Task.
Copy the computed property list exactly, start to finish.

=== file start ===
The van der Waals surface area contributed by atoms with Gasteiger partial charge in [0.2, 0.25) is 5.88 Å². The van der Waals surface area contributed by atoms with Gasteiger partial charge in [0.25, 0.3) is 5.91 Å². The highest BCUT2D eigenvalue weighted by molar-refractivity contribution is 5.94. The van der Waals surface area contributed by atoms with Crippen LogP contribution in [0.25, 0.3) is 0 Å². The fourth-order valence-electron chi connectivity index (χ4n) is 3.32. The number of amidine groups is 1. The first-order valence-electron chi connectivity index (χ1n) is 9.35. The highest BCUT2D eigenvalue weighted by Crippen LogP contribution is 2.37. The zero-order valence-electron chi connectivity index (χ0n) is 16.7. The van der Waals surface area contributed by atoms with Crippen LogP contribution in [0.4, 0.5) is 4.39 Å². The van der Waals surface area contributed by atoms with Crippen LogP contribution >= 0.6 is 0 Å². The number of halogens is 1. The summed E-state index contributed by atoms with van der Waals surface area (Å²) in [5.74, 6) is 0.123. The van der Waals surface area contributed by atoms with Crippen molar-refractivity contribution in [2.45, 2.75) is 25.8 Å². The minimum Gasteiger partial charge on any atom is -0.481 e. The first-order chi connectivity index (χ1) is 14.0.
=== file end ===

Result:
The van der Waals surface area contributed by atoms with Gasteiger partial charge in [0.2, 0.25) is 5.88 Å². The van der Waals surface area contributed by atoms with Gasteiger partial charge in [0.25, 0.3) is 5.91 Å². The highest BCUT2D eigenvalue weighted by molar-refractivity contribution is 5.94. The van der Waals surface area contributed by atoms with Crippen LogP contribution in [0.25, 0.3) is 0 Å². The fourth-order valence-electron chi connectivity index (χ4n) is 3.32. The number of amidine groups is 1. The first-order valence-electron chi connectivity index (χ1n) is 9.35. The highest BCUT2D eigenvalue weighted by Crippen LogP contribution is 2.37. The zero-order valence-electron chi connectivity index (χ0n) is 16.7. The van der Waals surface area contributed by atoms with Crippen LogP contribution in [0.4, 0.5) is 4.39 Å². The van der Waals surface area contributed by atoms with Crippen LogP contribution >= 0.6 is 0 Å². The number of halogens is 1. The summed E-state index contributed by atoms with van der Waals surface area (Å²) in [5.74, 6) is 0.123. The van der Waals surface area contributed by atoms with Crippen molar-refractivity contribution in [2.45, 2.75) is 25.8 Å². The minimum Gasteiger partial charge on any atom is -0.481 e. The first-order chi connectivity index (χ1) is 14.0.